AbstractPlant survival depends on a balance between carbon supply and demand. When carbon supply becomes limited, plants buffer demand by using stored carbohydrates (sugar and starch). During drought, NSCs (non-structural carbohydrates) may accumulate if growth stops before photosynthesis. This expectation is pervasive, yet few studies have combined simultaneous measurements of drought, photosynthesis, growth, and carbon storage to test this. Using a field experiment with mature trees in a semi-arid woodland, we show that growth and photosynthesis slow in parallel as ?_pd declines, preventing carbon storage in two species of conifer (J. monosperma and P. edulis). During experimental drought, growth and photosynthesis were frequently co-limited. Our results point to an alternative perspective on how plants use carbon that views growth and photosynthesis as independent processes both regulated by water availability.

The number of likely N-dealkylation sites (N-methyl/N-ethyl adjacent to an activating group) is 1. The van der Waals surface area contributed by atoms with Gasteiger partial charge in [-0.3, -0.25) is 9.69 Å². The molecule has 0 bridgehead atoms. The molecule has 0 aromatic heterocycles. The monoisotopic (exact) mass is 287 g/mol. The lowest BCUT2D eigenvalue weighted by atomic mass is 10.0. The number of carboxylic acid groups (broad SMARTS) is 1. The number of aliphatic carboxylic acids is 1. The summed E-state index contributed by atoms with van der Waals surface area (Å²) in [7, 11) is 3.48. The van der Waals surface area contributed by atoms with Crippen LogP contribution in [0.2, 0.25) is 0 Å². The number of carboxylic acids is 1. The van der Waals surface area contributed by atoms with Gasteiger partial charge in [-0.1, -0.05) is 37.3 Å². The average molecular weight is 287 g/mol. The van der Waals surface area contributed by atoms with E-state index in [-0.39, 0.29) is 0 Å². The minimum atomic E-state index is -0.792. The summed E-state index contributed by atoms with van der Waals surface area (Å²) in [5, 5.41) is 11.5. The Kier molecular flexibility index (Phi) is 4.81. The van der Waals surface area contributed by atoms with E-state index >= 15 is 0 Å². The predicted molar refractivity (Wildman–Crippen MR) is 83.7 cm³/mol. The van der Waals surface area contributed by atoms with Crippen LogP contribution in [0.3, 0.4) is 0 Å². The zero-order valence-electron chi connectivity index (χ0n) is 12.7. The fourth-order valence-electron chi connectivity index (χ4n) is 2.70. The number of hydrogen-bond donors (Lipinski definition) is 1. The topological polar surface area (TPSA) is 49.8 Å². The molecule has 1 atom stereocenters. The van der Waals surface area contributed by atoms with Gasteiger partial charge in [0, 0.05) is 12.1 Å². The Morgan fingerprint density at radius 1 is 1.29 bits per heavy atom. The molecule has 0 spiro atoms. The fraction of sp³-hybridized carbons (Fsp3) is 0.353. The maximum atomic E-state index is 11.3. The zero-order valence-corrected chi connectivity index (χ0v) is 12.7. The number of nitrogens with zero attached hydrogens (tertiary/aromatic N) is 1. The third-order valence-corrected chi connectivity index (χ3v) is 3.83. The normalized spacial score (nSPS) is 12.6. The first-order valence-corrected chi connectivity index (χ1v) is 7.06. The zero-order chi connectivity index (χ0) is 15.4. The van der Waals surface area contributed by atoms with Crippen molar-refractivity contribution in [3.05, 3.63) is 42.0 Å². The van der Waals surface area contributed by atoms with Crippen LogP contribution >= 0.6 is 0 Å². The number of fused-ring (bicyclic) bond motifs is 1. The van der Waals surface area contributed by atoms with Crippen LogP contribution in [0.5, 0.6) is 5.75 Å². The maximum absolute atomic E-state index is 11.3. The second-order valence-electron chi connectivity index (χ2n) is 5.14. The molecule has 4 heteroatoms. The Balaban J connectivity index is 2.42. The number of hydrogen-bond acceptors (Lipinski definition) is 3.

Published: June 29, 2023